Oxford & Beaumont is some distance from what your idea of what a law firm is. It’s run from an impressive suite of offices in the Ghana College of Physicians & Surgeons building in a manner closer to a conventional business than is usually the case. For instance, in January 2010, it became the first Ghanaian law firm to employ a full time head of Human Resources.
Why this is important becomes clear when you speak to Elikem Nutifafa Kuenyehia,the entrepreneurial guiding spirit of the operation. Mr Kuenyehia, an Oxford and Kellogg alumnus, is a firm believer in talent and has taken the time and effort to assemble a dedicated team that have built and maintained the firm’s stellar reputation. Hence, the aforementioned Associate Director of Talent Management and Strategy. Or Human Resource Manager to you.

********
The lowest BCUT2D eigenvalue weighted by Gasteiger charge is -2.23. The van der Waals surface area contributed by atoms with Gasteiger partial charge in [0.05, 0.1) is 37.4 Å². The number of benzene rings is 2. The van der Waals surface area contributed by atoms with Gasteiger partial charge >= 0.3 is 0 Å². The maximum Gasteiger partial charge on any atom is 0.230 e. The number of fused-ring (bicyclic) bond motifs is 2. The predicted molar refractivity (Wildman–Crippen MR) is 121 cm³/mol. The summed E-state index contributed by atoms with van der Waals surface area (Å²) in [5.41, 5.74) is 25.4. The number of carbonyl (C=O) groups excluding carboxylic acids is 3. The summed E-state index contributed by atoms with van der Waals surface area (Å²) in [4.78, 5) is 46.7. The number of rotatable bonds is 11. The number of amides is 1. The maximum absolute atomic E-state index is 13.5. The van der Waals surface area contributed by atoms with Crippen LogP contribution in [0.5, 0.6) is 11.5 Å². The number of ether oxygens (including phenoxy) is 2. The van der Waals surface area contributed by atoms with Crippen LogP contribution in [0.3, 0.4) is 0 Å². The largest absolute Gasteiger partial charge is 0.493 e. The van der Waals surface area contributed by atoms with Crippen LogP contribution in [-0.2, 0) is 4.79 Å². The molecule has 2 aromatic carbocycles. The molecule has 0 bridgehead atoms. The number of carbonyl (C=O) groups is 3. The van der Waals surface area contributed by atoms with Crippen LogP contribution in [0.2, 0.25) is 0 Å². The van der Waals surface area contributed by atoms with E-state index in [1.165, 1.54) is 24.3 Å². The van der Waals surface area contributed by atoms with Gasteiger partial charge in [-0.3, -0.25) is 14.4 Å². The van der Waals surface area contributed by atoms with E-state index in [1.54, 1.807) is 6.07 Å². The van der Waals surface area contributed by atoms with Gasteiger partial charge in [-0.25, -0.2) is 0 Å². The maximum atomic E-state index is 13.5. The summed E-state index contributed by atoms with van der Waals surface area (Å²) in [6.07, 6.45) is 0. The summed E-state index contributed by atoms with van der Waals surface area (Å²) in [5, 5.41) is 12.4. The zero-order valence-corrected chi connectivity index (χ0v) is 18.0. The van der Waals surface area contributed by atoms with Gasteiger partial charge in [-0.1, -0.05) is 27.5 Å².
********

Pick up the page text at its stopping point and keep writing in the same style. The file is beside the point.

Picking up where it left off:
To Mr Kuenyehia, it’s the people who make the firm: “the amazing men and women who make up the team and pour their hearts every single day into making Oxford & Beaumont a better place for ourselves first and then for our clients.”
Woven around this core of talent and dedication is a culture of fastidiousness that allows for nothing but the best. Mr Kuenyehia describes this as a “high level of dissatisfaction.”
“At the heart of our culture is the notion of dissatisfaction. We require our team members to have a high level of dissatisfaction, a “high D”. By definition high achievers with a “high D” are never happy with the status quo; they constantly challenge. Rather than pat ourselves on the back frequently, we are inspired by the words of Kwasi Twum [Chief Executive Officer of media behemoth, Multimedia Group] that ‘yesterday is history, it is tomorrow that counts’.